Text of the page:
Claire gets easily frustrated. When she reads she tends to rush and that seems to cause her to forget looking at the last letter of a word or close to it and the next thing we know she’s turned shot into shit.
I sent a letter to her teacher asking her if there’s something I can do at home to help, and her teacher responded basically saying that I need to relax. That she is reading at a level higher than what’s required of kindergarten and I should enjoy it so she enjoys it.
I do enjoy it. Honest. I read to her, but I like having her read to me so that she can improve and perhaps enjoy reading by herself.
But when I read the response, I finally heard it. I’m pushy.
I’m not sure if it’s the first child syndrome or what, but I just want Claire to have every opportunity to figure out who she is and what she likes. I know she’s only six, and trust me, we spend more time having fun and being superheroes than doing educational stuff, I just want to make sure she’s not left behind.
When I was in school all of my friends were very smart. Still are. They went off to Harvard and Yale and all those fancy universities and got their well deserved degrees. I went to massage therapy school because I was terrible at school. I hated it. Learning bored me and tests always psyched me out and I always felt under prepared. But because my friends were smart, I was smart by association, and most people thought I was in the top 20 of our class. Ha! Far from it.
I don’t really remember being pushed much on my education growing up. And it’s not that my mom or step dads expected me to fail, I also don’t think anyone for that matter really expected me to find greatness where education was involved. It’s no ones fault but my own.
I was jokingly told by a lot friends, “Good thing you’re good looking.” I was mostly sure they were joking, at least.
But when I really look back, most of it stems from the fact that I found little joy in reading.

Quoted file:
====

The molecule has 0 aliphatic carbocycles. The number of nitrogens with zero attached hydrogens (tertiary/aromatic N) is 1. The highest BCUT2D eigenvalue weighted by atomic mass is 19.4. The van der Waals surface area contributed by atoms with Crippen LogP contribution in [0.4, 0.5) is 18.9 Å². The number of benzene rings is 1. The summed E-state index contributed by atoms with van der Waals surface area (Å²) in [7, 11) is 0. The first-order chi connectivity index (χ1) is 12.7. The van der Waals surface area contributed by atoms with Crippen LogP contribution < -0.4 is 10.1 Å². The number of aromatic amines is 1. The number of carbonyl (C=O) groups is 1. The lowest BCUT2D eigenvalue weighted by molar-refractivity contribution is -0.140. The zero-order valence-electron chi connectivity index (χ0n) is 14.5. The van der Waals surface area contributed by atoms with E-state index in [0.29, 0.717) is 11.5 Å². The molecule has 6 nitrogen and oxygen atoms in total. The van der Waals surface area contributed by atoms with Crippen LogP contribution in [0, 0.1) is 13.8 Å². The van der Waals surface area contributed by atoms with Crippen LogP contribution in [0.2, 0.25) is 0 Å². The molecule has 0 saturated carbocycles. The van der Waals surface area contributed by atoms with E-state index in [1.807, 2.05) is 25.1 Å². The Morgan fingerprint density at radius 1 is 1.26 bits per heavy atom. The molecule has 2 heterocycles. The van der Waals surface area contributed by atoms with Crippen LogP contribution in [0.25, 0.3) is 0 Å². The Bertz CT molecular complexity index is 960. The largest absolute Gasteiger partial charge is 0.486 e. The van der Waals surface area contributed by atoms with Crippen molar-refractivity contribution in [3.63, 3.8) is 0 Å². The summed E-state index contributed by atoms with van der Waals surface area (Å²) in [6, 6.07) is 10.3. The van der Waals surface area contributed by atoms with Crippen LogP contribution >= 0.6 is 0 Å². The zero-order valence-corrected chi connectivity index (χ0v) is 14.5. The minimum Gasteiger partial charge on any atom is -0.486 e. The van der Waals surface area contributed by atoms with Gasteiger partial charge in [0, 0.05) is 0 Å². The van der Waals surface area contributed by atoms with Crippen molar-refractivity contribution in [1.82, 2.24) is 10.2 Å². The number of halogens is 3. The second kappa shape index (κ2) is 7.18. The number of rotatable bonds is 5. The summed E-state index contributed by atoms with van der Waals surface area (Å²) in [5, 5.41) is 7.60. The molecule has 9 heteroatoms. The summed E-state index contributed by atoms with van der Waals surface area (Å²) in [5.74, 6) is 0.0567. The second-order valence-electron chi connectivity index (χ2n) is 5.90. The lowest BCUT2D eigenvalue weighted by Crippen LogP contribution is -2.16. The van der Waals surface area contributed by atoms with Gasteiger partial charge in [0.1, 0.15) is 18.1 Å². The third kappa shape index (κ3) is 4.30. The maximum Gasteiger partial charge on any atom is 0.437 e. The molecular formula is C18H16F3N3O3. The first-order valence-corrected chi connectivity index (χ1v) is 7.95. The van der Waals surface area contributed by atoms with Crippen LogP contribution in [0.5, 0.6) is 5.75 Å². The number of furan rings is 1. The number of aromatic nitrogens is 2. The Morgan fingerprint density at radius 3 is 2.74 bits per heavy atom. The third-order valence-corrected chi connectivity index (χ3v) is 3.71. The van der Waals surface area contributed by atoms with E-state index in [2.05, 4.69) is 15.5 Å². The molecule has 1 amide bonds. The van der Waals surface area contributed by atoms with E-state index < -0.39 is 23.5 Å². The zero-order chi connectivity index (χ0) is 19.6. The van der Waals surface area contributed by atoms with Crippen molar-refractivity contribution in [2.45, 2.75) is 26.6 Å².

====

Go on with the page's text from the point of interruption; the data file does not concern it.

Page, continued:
Please know I wasn’t an airhead. In fact, I was smart when I cared to be. Or at least enough that I did get into some honors courses, but I wasn’t on a road to scholarship town, if you know what I mean. I graduated with a GPA of 3.2, or at least that’s what my final transcripts say. I do remember a time when my mom was worried if I’d graduate or not.
Never fear, ma.
I found joy in art and band, not in English or history. (Which seems to me, my art and music education is still finding me joy all these years post graduation.)
So I worry. I know what kind of road all my kids have ahead of them, and while I’d love to tell them how awesome school is, it’s hard for me to do it enthusiastically. So I have her do small activities. She’s currently doing an after school hip hop program and she loves it.
That’s my favorite part about Claire. She loves most everything.
So as we were driving home from the gym yesterday I told her that I’m sorry if I’m too pushy. That if she ever feels in over her head or that it’s all too much, she has to tell me. Because I will listen. She told me that it makes her happy to know that I’m on her side. I then told her that raising her has been a team effort. And that I’ll always take her needs first. That seemed to make her happy.
In the mean time, I look like an over analyzing mother who pushes her daughter far too much. I’m not that person. I wonder if part of it is that Claire is such a people pleaser that I’ve pushed her so far that that’s why she gets so frustrated. That I’ve sort of broke her.
But then I think it’s just stuff for her to discuss with her shrink later on in life. That’s what we do to our first children. We wreck them and then later pay for their psychiatric bills, right?
So as we were driving home, and we’re discussing the we are a team mentality, Claire then starts to tell me about how she really would like it if I could host another spinathon for the ARL and she wanted to make a banner for all of kindergarten to sign as a show of support.
Then it hit me. Pushy as I may be, my kid has a kind and honest heart. I can’t make her be that way. I can guide her and point her in the right direction, but just like reading she has to take her own cues. She may never be a book worm; I can’t win them all. She is sweet and means well and is enthusiastic and is a lot like me. And I don’t think that’s such a bad thing.
I just hope she gets Matt’s patience.